Even if you perceive yourself to be an open, honest and authentic person, if you are not alert to your date and don’t keep any boundaries during first date, you might sabotage any possibility of extending the date into a relationship. Being an open person doesn’t mean you don’t have to take things more slowly, go with the flow and the process of getting to know your date.


There are those who think that being a closed person hinders the development of a satisfying intimacy; that when you are open, honest and authentic – with yourself and your partner – you can then develop a nice relationship.

But this is not always the case.

There is a difference between being open, honest and authentic, on the one hand, and revealing too much about yourself during the first date, on the other hand.

A friend of mine who perceived herself to be very self-aware used to tell her dates everything about herself during the first date. She thought it to be authenticity. And she never understood that so-much-self-revelation distanced her dates from her, for the simple reason that they didn’t know now to respond, didn’t feel the desire to open-up so quickly, and maybe even got scared by what she told them about herself and her dysfunctional family.

Even though she went on endless dates she never managed to extend a date into a meaningful long-term relationship. It looked like she turned people off.

What does “being authentic” mean?

Being authentic doesn’t mean you have to tell everything about yourself. It doesn’t mean you have to be as open as possible during your first of second date.

Being authentic means, you allow yourself to “be who you are” during the meeting; that you flow with the process of meeting someone; that you don’t try to impress and present yourself as someone you are not.

At the same time, you are not trying to overburden your date with unnecessary details about who you are. No one will be impressed by you opening up too quickly as if you have nothing to hide, as if there is no tomorrow, as if “what you see is what you get”. The twilight zone is beneficial for a relationship, slowly unveiling who you are, allowing your date to unveil details as well, slowly getting closer to one another.

Being authentic doesn’t mean you don’t have to be cautious

I’ve once read about a married woman who used to give her single friends the following advice – or shall we say, the following guidelines and rules: “Don’t ever say during first date “my parents are divorced” ; or “my father cheated on my mother” , and never give any hints about your “dysfunctional family.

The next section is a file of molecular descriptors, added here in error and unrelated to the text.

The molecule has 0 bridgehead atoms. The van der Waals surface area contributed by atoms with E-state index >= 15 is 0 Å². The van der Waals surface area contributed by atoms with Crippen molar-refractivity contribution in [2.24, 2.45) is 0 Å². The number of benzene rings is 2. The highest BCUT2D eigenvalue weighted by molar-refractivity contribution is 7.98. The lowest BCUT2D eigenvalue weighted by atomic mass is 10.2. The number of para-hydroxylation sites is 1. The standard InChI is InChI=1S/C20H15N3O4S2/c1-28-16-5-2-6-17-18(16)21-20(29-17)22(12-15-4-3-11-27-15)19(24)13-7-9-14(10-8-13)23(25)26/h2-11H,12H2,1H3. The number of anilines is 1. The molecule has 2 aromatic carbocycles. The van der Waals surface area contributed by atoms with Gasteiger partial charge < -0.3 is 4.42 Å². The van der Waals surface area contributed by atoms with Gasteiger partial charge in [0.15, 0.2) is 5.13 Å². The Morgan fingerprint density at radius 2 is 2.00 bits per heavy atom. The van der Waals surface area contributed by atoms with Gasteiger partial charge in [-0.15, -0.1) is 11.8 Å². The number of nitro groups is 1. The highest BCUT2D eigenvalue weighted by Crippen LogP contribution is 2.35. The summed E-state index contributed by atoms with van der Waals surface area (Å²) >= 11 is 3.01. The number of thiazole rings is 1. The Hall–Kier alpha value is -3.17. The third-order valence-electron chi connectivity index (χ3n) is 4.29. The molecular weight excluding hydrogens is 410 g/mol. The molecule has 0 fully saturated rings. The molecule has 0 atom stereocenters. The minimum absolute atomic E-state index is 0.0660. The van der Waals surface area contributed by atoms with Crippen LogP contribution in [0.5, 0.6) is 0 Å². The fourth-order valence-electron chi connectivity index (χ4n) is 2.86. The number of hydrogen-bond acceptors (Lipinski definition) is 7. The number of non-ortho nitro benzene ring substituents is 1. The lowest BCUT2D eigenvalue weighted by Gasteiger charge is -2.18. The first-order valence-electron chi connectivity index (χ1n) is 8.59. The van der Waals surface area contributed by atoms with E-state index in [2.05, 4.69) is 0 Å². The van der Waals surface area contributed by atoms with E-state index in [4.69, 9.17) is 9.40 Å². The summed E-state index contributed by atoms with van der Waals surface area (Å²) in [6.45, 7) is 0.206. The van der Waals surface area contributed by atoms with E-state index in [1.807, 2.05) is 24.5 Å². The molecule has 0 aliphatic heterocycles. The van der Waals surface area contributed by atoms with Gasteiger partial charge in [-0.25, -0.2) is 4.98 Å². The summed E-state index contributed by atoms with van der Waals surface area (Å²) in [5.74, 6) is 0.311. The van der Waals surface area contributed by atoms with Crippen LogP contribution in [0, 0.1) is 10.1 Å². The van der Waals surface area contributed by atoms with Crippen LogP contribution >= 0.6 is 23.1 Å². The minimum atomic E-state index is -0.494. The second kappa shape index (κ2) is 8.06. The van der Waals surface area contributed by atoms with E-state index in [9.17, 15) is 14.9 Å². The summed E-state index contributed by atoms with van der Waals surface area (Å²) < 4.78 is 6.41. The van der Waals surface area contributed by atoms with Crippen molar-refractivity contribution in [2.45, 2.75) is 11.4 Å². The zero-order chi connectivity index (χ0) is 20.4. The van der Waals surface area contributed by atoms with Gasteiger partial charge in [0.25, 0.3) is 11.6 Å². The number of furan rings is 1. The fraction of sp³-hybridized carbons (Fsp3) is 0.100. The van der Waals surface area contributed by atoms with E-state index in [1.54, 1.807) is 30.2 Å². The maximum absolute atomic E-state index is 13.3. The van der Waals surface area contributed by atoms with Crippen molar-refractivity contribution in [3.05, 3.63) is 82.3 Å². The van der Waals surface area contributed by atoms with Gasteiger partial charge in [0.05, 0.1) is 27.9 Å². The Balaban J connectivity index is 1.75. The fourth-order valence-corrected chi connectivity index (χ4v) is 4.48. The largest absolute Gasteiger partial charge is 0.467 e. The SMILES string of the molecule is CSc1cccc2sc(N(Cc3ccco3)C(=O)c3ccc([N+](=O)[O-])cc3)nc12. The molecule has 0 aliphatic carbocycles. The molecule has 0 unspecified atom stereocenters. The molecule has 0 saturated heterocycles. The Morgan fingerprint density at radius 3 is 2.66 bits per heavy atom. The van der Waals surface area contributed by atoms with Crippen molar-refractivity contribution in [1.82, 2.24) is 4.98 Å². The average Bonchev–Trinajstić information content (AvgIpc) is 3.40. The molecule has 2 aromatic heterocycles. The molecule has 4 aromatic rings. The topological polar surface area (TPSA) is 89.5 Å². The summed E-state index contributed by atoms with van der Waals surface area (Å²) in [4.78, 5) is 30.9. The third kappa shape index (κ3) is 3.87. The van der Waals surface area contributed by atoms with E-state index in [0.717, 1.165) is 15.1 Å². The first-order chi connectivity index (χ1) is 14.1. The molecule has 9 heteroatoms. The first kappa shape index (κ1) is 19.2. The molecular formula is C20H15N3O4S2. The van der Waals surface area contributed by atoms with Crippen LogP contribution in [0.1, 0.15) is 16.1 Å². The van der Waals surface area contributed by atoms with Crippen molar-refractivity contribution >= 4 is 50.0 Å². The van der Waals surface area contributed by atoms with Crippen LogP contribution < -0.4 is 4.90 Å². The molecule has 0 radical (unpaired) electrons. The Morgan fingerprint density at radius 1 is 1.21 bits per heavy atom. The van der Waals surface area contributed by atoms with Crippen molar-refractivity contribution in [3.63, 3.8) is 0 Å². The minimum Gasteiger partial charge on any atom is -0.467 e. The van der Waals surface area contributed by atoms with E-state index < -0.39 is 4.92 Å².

As much as you might perceive yourself to be an open and authentic person, keep in mind that many are not like that; that many need ample time to open up and reveal about themselves; that many don’t feel right away the freedom to be “who they really are” in first date.

Understanding that others are not necessarily like you, that others might have their own rhythm of moving forward with a relationship, that others might be more introvert than you, might enable you to slowly but more certainly develop a successful intimacy.

Otherwise, being too open and revealing too much about yourself during first date might scare your dates away from you. They might feel you are suffocating them with all the information you load on the table; they might perceive you to be too needy; or they might wonder whether you are too egocentric – talking so much about yourself during first date.

Even if you perceive yourself to be a trustful, open, authentic person, not being alert to your date and not keeping any boundaries during first date might boomerang back at you. Be careful not to shoot yourself in the foot: being authentic doesn’t mean you don’t have to be cautious. Being an open person doesn’t mean you don’t have to take things more slowly.

Being free to express who you are doesn’t mean you don’t have to take it one step at a time.

Author's Bio: 

Doron Gil, Ph.D., a Self-Awareness and Relationships Expert, is a university teacher, workshop leader, counselor and consultant. He has lectured widely on these and related topics at conferences world-wide, taught classes to students, gave workshops to parents and administrators and is the author of: “The Self-Awareness Guide to a Successful Intimate Relationship. Available as e-book and paperback: